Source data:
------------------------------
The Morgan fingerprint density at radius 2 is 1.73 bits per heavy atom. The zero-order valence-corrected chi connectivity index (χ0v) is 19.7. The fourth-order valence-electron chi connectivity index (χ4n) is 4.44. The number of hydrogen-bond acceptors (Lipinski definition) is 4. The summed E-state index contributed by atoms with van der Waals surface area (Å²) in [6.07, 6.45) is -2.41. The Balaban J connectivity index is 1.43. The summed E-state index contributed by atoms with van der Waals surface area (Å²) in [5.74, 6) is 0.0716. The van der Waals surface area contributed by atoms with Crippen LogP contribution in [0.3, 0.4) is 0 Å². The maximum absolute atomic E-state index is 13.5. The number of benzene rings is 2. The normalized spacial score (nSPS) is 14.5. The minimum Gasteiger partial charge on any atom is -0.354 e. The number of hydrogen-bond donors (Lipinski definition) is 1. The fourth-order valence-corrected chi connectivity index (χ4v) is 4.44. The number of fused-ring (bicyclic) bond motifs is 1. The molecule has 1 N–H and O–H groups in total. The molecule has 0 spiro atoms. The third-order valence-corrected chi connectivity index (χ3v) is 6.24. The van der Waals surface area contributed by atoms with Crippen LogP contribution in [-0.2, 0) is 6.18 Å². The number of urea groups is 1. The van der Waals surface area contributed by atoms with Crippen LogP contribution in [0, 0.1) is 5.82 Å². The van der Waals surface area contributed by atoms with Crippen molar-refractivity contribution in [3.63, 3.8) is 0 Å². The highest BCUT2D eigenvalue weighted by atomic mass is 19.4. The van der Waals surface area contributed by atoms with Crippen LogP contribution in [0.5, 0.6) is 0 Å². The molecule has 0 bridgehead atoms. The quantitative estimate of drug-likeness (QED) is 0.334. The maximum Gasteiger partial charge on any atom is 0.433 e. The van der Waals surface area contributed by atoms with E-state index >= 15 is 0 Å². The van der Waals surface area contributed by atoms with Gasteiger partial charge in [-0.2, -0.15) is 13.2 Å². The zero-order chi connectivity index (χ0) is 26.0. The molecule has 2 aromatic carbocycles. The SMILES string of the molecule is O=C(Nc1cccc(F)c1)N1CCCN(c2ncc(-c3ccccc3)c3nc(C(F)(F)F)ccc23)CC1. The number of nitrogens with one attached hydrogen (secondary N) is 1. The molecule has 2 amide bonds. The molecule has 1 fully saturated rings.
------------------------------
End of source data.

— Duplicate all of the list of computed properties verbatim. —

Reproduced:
The Morgan fingerprint density at radius 2 is 1.73 bits per heavy atom. The zero-order valence-corrected chi connectivity index (χ0v) is 19.7. The fourth-order valence-electron chi connectivity index (χ4n) is 4.44. The number of hydrogen-bond acceptors (Lipinski definition) is 4. The summed E-state index contributed by atoms with van der Waals surface area (Å²) in [6.07, 6.45) is -2.41. The Balaban J connectivity index is 1.43. The summed E-state index contributed by atoms with van der Waals surface area (Å²) in [5.74, 6) is 0.0716. The van der Waals surface area contributed by atoms with Crippen LogP contribution in [0.3, 0.4) is 0 Å². The maximum absolute atomic E-state index is 13.5. The number of benzene rings is 2. The normalized spacial score (nSPS) is 14.5. The minimum Gasteiger partial charge on any atom is -0.354 e. The number of hydrogen-bond donors (Lipinski definition) is 1. The fourth-order valence-corrected chi connectivity index (χ4v) is 4.44. The number of fused-ring (bicyclic) bond motifs is 1. The molecule has 1 N–H and O–H groups in total. The molecule has 0 spiro atoms. The third-order valence-corrected chi connectivity index (χ3v) is 6.24. The van der Waals surface area contributed by atoms with Crippen LogP contribution in [-0.2, 0) is 6.18 Å². The number of urea groups is 1. The van der Waals surface area contributed by atoms with Crippen LogP contribution in [0, 0.1) is 5.82 Å². The van der Waals surface area contributed by atoms with Crippen molar-refractivity contribution in [3.63, 3.8) is 0 Å². The highest BCUT2D eigenvalue weighted by atomic mass is 19.4. The van der Waals surface area contributed by atoms with Crippen LogP contribution in [0.5, 0.6) is 0 Å². The molecule has 0 bridgehead atoms. The quantitative estimate of drug-likeness (QED) is 0.334. The maximum Gasteiger partial charge on any atom is 0.433 e. The van der Waals surface area contributed by atoms with E-state index >= 15 is 0 Å². The van der Waals surface area contributed by atoms with Gasteiger partial charge in [-0.2, -0.15) is 13.2 Å². The zero-order chi connectivity index (χ0) is 26.0. The molecule has 2 aromatic carbocycles. The SMILES string of the molecule is O=C(Nc1cccc(F)c1)N1CCCN(c2ncc(-c3ccccc3)c3nc(C(F)(F)F)ccc23)CC1. The number of nitrogens with one attached hydrogen (secondary N) is 1. The molecule has 2 amide bonds. The molecule has 1 fully saturated rings.